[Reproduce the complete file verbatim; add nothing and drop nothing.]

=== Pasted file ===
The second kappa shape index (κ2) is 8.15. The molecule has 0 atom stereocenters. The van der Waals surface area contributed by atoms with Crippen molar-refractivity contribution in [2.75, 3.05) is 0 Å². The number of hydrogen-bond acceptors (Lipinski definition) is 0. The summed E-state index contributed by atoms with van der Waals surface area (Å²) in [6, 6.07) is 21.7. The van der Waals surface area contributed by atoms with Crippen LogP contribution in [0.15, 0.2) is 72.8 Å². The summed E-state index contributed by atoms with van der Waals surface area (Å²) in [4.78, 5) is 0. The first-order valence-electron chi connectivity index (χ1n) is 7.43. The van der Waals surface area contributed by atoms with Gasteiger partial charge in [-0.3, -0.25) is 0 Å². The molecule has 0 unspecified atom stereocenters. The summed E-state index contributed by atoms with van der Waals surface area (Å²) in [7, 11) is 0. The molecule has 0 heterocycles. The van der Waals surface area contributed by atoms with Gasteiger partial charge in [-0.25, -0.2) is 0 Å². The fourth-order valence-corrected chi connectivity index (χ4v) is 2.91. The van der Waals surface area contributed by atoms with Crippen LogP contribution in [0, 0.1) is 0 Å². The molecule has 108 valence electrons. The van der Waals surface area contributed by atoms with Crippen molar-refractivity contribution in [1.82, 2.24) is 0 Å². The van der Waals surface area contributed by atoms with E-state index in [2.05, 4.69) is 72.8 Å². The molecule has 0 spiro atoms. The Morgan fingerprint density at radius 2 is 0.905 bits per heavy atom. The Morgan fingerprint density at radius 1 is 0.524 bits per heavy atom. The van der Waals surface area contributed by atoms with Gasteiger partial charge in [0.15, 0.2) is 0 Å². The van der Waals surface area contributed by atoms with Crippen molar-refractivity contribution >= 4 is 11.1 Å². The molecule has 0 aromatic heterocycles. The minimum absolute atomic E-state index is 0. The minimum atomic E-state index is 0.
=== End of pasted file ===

The second kappa shape index (κ2) is 8.15. The molecule has 0 atom stereocenters. The van der Waals surface area contributed by atoms with Crippen molar-refractivity contribution in [2.75, 3.05) is 0 Å². The number of hydrogen-bond acceptors (Lipinski definition) is 0. The summed E-state index contributed by atoms with van der Waals surface area (Å²) in [6, 6.07) is 21.7. The van der Waals surface area contributed by atoms with Crippen LogP contribution in [0.15, 0.2) is 72.8 Å². The summed E-state index contributed by atoms with van der Waals surface area (Å²) in [4.78, 5) is 0. The first-order valence-electron chi connectivity index (χ1n) is 7.43. The van der Waals surface area contributed by atoms with Gasteiger partial charge in [-0.3, -0.25) is 0 Å². The molecule has 0 unspecified atom stereocenters. The summed E-state index contributed by atoms with van der Waals surface area (Å²) in [7, 11) is 0. The molecule has 0 heterocycles. The van der Waals surface area contributed by atoms with Gasteiger partial charge in [-0.25, -0.2) is 0 Å². The fourth-order valence-corrected chi connectivity index (χ4v) is 2.91. The van der Waals surface area contributed by atoms with Crippen LogP contribution in [0, 0.1) is 0 Å². The molecule has 108 valence electrons. The van der Waals surface area contributed by atoms with Crippen molar-refractivity contribution in [1.82, 2.24) is 0 Å². The van der Waals surface area contributed by atoms with E-state index in [2.05, 4.69) is 72.8 Å². The molecule has 0 spiro atoms. The Morgan fingerprint density at radius 2 is 0.905 bits per heavy atom. The Morgan fingerprint density at radius 1 is 0.524 bits per heavy atom. The van der Waals surface area contributed by atoms with Gasteiger partial charge in [0.15, 0.2) is 0 Å². The van der Waals surface area contributed by atoms with Crippen molar-refractivity contribution >= 4 is 11.1 Å². The molecule has 0 aromatic heterocycles. The minimum absolute atomic E-state index is 0. The minimum atomic E-state index is 0.